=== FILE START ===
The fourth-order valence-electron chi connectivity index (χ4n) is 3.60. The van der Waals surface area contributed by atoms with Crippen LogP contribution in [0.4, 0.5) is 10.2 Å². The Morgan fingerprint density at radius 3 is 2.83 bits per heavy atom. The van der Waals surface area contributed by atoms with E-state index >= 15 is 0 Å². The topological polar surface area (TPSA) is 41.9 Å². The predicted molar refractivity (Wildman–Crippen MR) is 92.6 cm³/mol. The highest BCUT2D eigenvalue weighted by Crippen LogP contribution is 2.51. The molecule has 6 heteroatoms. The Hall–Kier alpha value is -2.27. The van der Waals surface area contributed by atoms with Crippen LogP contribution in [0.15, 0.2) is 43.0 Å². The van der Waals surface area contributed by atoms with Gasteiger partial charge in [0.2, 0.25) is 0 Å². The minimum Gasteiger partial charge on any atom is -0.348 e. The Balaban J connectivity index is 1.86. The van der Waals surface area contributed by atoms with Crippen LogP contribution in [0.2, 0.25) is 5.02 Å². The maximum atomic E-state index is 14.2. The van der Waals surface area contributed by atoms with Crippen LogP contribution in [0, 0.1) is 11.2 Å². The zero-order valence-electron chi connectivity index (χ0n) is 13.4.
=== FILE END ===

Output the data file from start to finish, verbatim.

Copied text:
The fourth-order valence-electron chi connectivity index (χ4n) is 3.60. The van der Waals surface area contributed by atoms with Crippen LogP contribution in [0.4, 0.5) is 10.2 Å². The Morgan fingerprint density at radius 3 is 2.83 bits per heavy atom. The van der Waals surface area contributed by atoms with E-state index >= 15 is 0 Å². The topological polar surface area (TPSA) is 41.9 Å². The predicted molar refractivity (Wildman–Crippen MR) is 92.6 cm³/mol. The highest BCUT2D eigenvalue weighted by Crippen LogP contribution is 2.51. The molecule has 6 heteroatoms. The Hall–Kier alpha value is -2.27. The van der Waals surface area contributed by atoms with Crippen LogP contribution in [0.15, 0.2) is 43.0 Å². The van der Waals surface area contributed by atoms with Gasteiger partial charge in [0.2, 0.25) is 0 Å². The minimum Gasteiger partial charge on any atom is -0.348 e. The Balaban J connectivity index is 1.86. The van der Waals surface area contributed by atoms with Crippen LogP contribution in [0.2, 0.25) is 5.02 Å². The maximum atomic E-state index is 14.2. The van der Waals surface area contributed by atoms with Crippen LogP contribution in [0, 0.1) is 11.2 Å². The zero-order valence-electron chi connectivity index (χ0n) is 13.4.